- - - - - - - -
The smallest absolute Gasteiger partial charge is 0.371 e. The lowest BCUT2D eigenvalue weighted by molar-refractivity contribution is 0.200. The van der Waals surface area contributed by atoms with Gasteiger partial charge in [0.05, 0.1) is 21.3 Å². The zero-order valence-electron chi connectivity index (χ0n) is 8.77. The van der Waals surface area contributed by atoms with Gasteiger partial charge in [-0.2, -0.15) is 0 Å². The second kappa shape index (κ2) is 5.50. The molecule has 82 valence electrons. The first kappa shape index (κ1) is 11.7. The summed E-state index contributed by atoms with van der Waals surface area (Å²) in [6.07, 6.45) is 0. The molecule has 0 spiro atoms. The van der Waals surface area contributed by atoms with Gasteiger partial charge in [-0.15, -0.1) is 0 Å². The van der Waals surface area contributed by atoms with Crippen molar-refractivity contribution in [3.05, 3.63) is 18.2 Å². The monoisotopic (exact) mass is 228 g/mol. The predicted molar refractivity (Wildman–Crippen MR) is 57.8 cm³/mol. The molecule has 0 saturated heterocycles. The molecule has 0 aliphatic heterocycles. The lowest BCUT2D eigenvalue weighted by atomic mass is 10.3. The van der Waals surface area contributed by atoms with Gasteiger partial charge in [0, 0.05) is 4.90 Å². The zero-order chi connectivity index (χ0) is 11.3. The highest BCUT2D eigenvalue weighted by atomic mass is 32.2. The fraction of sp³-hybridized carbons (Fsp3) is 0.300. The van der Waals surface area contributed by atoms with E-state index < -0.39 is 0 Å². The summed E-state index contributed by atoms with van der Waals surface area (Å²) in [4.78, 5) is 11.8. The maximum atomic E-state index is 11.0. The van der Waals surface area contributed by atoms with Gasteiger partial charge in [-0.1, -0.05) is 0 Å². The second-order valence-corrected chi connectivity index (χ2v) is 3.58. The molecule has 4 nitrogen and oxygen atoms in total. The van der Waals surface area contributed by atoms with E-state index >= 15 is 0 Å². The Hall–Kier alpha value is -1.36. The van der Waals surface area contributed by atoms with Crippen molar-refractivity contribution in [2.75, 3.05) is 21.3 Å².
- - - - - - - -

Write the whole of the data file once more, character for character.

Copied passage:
The smallest absolute Gasteiger partial charge is 0.371 e. The lowest BCUT2D eigenvalue weighted by molar-refractivity contribution is 0.200. The van der Waals surface area contributed by atoms with Gasteiger partial charge in [0.05, 0.1) is 21.3 Å². The zero-order valence-electron chi connectivity index (χ0n) is 8.77. The van der Waals surface area contributed by atoms with Gasteiger partial charge in [-0.2, -0.15) is 0 Å². The second kappa shape index (κ2) is 5.50. The molecule has 82 valence electrons. The first kappa shape index (κ1) is 11.7. The summed E-state index contributed by atoms with van der Waals surface area (Å²) in [6.07, 6.45) is 0. The molecule has 0 spiro atoms. The van der Waals surface area contributed by atoms with Gasteiger partial charge in [-0.15, -0.1) is 0 Å². The van der Waals surface area contributed by atoms with Crippen molar-refractivity contribution in [3.05, 3.63) is 18.2 Å². The monoisotopic (exact) mass is 228 g/mol. The predicted molar refractivity (Wildman–Crippen MR) is 57.8 cm³/mol. The molecule has 0 saturated heterocycles. The molecule has 0 aliphatic heterocycles. The lowest BCUT2D eigenvalue weighted by atomic mass is 10.3. The van der Waals surface area contributed by atoms with Gasteiger partial charge in [0, 0.05) is 4.90 Å². The zero-order chi connectivity index (χ0) is 11.3. The highest BCUT2D eigenvalue weighted by atomic mass is 32.2. The fraction of sp³-hybridized carbons (Fsp3) is 0.300. The van der Waals surface area contributed by atoms with E-state index < -0.39 is 0 Å². The summed E-state index contributed by atoms with van der Waals surface area (Å²) in [4.78, 5) is 11.8. The maximum atomic E-state index is 11.0. The van der Waals surface area contributed by atoms with Gasteiger partial charge in [-0.1, -0.05) is 0 Å². The second-order valence-corrected chi connectivity index (χ2v) is 3.58. The molecule has 4 nitrogen and oxygen atoms in total. The van der Waals surface area contributed by atoms with E-state index >= 15 is 0 Å². The Hall–Kier alpha value is -1.36. The van der Waals surface area contributed by atoms with Crippen molar-refractivity contribution in [2.75, 3.05) is 21.3 Å².